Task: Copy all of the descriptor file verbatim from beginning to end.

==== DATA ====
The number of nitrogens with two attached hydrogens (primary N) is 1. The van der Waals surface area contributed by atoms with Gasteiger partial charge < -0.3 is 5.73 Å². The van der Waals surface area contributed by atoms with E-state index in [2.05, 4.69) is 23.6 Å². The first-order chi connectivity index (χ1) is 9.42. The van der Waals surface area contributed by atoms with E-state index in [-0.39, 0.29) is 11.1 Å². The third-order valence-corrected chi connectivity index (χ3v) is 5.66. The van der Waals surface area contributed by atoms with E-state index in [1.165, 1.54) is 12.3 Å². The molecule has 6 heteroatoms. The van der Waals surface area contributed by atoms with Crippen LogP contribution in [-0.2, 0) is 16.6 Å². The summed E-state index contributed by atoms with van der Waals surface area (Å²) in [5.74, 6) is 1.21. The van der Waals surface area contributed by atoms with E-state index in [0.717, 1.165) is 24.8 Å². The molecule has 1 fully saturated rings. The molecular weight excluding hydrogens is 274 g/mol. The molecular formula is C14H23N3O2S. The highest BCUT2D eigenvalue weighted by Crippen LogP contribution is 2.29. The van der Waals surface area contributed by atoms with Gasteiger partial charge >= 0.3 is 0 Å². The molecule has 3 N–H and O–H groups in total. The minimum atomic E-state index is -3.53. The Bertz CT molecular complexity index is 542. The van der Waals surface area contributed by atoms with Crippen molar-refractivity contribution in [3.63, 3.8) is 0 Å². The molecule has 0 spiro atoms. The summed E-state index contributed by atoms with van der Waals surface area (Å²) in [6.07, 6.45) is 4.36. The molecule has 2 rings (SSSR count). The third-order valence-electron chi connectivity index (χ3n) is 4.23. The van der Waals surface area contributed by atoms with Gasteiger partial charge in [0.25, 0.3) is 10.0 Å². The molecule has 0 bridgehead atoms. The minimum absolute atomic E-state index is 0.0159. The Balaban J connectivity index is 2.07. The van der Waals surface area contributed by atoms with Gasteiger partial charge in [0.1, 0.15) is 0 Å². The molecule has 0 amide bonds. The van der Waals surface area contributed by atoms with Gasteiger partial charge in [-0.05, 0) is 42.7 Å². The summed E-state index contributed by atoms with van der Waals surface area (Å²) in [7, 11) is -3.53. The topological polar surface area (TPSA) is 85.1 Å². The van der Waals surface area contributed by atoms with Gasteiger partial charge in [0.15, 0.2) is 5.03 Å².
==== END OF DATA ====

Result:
The number of nitrogens with two attached hydrogens (primary N) is 1. The van der Waals surface area contributed by atoms with Gasteiger partial charge < -0.3 is 5.73 Å². The van der Waals surface area contributed by atoms with E-state index in [2.05, 4.69) is 23.6 Å². The first-order chi connectivity index (χ1) is 9.42. The van der Waals surface area contributed by atoms with E-state index in [-0.39, 0.29) is 11.1 Å². The third-order valence-corrected chi connectivity index (χ3v) is 5.66. The van der Waals surface area contributed by atoms with E-state index in [1.165, 1.54) is 12.3 Å². The molecule has 6 heteroatoms. The van der Waals surface area contributed by atoms with Crippen LogP contribution in [-0.2, 0) is 16.6 Å². The summed E-state index contributed by atoms with van der Waals surface area (Å²) in [5.74, 6) is 1.21. The van der Waals surface area contributed by atoms with E-state index in [0.717, 1.165) is 24.8 Å². The molecule has 1 fully saturated rings. The molecular weight excluding hydrogens is 274 g/mol. The molecular formula is C14H23N3O2S. The highest BCUT2D eigenvalue weighted by Crippen LogP contribution is 2.29. The van der Waals surface area contributed by atoms with Gasteiger partial charge >= 0.3 is 0 Å². The molecule has 3 N–H and O–H groups in total. The minimum atomic E-state index is -3.53. The Bertz CT molecular complexity index is 542. The van der Waals surface area contributed by atoms with Crippen molar-refractivity contribution in [3.63, 3.8) is 0 Å². The molecule has 0 spiro atoms. The summed E-state index contributed by atoms with van der Waals surface area (Å²) in [6.07, 6.45) is 4.36. The molecule has 2 rings (SSSR count). The third-order valence-electron chi connectivity index (χ3n) is 4.23. The van der Waals surface area contributed by atoms with Gasteiger partial charge in [0.25, 0.3) is 10.0 Å². The molecule has 0 bridgehead atoms. The minimum absolute atomic E-state index is 0.0159. The Balaban J connectivity index is 2.07. The van der Waals surface area contributed by atoms with Gasteiger partial charge in [0.1, 0.15) is 0 Å². The molecule has 0 amide bonds. The van der Waals surface area contributed by atoms with Gasteiger partial charge in [-0.05, 0) is 42.7 Å². The summed E-state index contributed by atoms with van der Waals surface area (Å²) in [7, 11) is -3.53. The topological polar surface area (TPSA) is 85.1 Å². The van der Waals surface area contributed by atoms with Gasteiger partial charge in [0.15, 0.2) is 5.03 Å².